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How do I take limits of the form $$\lim_{x \rightarrow 1} \left((x - 1)\sin\left(\frac{x}{x-1}\right)\right)$$?

Using boundedness of $\sin$ seems wrong.

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Use boundedness of sin. – akkkk Nov 8 '12 at 15:01
If you have a reason something "seems wrong" then that usually points you to a disproof. However if you don't have a reason then you might want to check the details, because it might actually work! – rschwieb Nov 8 '12 at 15:07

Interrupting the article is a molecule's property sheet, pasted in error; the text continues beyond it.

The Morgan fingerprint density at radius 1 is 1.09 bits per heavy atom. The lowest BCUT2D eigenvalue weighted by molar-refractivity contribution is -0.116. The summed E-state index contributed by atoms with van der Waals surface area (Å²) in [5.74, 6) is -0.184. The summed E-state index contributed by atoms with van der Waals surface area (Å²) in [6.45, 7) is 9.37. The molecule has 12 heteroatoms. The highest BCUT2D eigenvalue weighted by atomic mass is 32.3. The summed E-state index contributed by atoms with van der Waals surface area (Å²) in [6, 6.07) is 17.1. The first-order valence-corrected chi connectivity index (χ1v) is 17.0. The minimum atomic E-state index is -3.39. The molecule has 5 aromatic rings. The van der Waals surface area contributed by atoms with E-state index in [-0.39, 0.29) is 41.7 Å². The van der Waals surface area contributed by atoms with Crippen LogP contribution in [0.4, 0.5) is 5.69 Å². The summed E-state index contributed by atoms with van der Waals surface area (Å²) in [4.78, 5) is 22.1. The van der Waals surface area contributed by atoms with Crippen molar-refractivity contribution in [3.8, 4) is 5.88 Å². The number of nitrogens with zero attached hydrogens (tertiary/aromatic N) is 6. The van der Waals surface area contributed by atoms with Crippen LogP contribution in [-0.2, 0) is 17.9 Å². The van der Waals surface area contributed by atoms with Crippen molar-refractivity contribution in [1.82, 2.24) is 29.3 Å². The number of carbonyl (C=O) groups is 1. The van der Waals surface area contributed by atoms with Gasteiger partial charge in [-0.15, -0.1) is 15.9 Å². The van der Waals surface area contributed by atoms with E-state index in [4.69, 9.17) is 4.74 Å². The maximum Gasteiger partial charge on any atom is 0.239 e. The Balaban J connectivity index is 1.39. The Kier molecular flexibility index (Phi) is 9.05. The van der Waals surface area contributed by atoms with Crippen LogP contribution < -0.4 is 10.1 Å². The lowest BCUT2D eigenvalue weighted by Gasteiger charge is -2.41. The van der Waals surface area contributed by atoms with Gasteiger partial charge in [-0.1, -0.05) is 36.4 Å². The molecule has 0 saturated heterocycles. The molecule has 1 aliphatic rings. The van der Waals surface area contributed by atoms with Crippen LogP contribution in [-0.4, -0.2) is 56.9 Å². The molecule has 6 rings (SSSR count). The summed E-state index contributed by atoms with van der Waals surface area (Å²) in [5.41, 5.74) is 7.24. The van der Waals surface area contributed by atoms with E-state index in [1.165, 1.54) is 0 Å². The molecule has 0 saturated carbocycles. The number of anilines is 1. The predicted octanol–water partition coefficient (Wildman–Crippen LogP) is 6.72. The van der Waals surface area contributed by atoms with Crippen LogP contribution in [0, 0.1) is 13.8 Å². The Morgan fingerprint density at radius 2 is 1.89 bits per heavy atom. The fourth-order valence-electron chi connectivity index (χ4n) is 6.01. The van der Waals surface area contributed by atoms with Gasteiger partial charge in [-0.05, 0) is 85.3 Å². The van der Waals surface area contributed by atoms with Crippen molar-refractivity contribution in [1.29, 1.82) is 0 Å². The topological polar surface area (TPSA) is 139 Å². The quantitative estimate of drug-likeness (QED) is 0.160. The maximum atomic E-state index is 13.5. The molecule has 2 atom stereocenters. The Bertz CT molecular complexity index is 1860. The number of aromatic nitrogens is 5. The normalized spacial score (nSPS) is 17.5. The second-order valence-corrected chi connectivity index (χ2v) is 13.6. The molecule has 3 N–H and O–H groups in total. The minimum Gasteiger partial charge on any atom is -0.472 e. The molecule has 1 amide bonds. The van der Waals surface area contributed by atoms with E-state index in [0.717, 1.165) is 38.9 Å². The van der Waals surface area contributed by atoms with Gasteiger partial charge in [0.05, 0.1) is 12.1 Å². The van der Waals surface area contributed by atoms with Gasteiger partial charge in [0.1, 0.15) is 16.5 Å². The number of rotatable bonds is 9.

up vote 1 down vote accepted

Clearly $$- (x - 1) \leq (x - 1)\sin \left( {\frac{x}{{x - 1}}} \right) \leq (x - 1)$$ and $\pm(x - 1) \to 0$ as $x \to 1$, so by the squeeze theorem we know that $$(x - 1)\sin \left( {\frac{x}{{x - 1}}} \right) \to 0.$$

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Why does using boundedness seem wrong?

We have for all $x \in \mathbb R$ that \[ 0 \le \left|(x-1)\sin\frac x{x-1}\right| \le \left|x-1\right| \] As $\lim_{x\to 1} 0 = \lim_{x\to 1} \left|x-1\right| = 0$, we have \[ \lim_{x\to 1} (x-1)\sin\frac x{x-1} = 0 \] by the sandwich theorem.

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